Chaplains play a vital role in the army, and Bishop Nick has been hearing about their work at Catterick Garrison during an event to encourage more clergy to consider the role.
Catterick Garrison near Richmond is the British Army’s largest training establishment. At the Infantry Training Centre, Lieutenant Colonel Angus Philp said: “I’ve seen at first hand the value of chaplains; soldiers will readily turn to them to either pray or gain reassurance and support from someone outside their own chain of command. They make a huge difference in difficult and demanding times.”
Army chaplains are both ordained and qualified Army officers who minister to soldiers and their families in times of war and peace. They provide spiritual support, pastoral care and moral guidance to all, irrespective of religion. They wear Army uniforms, accompany their soldiers wherever they go but don’t bear arms. They exercise leadership but don’t command.
Angus Philp added, “A lot of recruits come from difficult backgrounds and don’t have good coping mechanisms for dealing with stress. They’re trained to develop resilience, but they still need a welfare network to turn to and chaplains are an integral part of that.”
Army Chaplain, the Revd Phil Burrows, says, “We hold regular services – often in a tent during operations - as well as baptisms. Soldiers really value the reflective space - not least as a break from the stress of not knowing whether they’re going to be shot or hit an IED”.
And of, course, chaplains take funerals. Phil adds, “The repatriation of soldiers’ bodies is particularly moving - prayers are said by the coffin on the airfield before the soldier is flown home”.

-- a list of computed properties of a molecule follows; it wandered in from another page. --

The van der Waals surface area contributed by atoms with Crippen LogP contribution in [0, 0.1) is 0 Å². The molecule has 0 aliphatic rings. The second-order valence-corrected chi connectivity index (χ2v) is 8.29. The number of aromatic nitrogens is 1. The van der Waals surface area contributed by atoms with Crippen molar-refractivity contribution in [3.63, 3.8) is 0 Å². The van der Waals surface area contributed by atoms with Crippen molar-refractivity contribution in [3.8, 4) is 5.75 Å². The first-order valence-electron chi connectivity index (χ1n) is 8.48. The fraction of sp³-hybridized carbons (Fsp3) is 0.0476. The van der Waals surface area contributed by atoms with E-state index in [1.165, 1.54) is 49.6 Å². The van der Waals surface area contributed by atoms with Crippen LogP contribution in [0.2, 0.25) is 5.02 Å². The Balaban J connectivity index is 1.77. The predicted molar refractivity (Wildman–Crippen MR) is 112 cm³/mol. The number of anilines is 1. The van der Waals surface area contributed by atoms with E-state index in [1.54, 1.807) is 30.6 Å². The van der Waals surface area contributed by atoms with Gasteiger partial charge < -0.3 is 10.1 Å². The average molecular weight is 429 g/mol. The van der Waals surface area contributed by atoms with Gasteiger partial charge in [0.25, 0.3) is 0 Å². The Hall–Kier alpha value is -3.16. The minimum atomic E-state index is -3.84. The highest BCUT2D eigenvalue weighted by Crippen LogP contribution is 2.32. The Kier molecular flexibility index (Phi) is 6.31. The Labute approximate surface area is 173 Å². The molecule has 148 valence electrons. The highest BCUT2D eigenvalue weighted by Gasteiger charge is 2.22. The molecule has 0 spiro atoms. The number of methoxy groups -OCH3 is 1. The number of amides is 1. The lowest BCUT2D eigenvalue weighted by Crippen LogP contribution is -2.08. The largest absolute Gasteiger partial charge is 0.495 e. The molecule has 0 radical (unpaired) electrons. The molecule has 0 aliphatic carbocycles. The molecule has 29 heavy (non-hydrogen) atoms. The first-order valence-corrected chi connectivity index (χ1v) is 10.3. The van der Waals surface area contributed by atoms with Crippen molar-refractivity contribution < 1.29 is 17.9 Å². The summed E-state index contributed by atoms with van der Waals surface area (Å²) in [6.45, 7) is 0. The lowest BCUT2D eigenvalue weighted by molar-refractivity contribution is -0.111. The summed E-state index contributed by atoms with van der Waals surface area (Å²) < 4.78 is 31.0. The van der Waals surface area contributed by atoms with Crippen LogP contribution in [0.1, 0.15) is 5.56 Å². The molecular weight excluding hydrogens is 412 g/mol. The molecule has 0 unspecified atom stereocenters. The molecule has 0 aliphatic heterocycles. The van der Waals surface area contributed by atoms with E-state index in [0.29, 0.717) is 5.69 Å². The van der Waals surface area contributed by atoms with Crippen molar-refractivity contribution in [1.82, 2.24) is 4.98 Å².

Army Chaplains give moral guidance through formal teaching, personal example and counsel. They might, for example, hold discussions about the difference between what’s legally acceptable and what’s morally right.
Phil says, “It’s a great privilege to be with soldiers at some of the darkest times in their lives. When I was in parish ministry, there weren’t many opportunities for really deep conversations about faith. But soldiers are surprisingly open and they ask heartfelt questions.
“Soldiers have often been in care and told they were no good at school, so they don’t need to be told they’re not good enough – they already feel that acutely. They need to be told God loves them, and I’ve found that they really respond to God’s grace. Their eyes light up when they realise they matter to someone, and you’re sometimes able to take them one step further along the road of faith.”
One soldier who had a conversion experience during an operation was Captain Rachel Phillips (left).
She says, “I was attending a service in a shipping container in Afghanistan and I encountered God’s undeniable love and forgiveness.” At her confirmation service she felt called to the ministry and is now exploring that call through theological training at Cranmer Hall, Durham.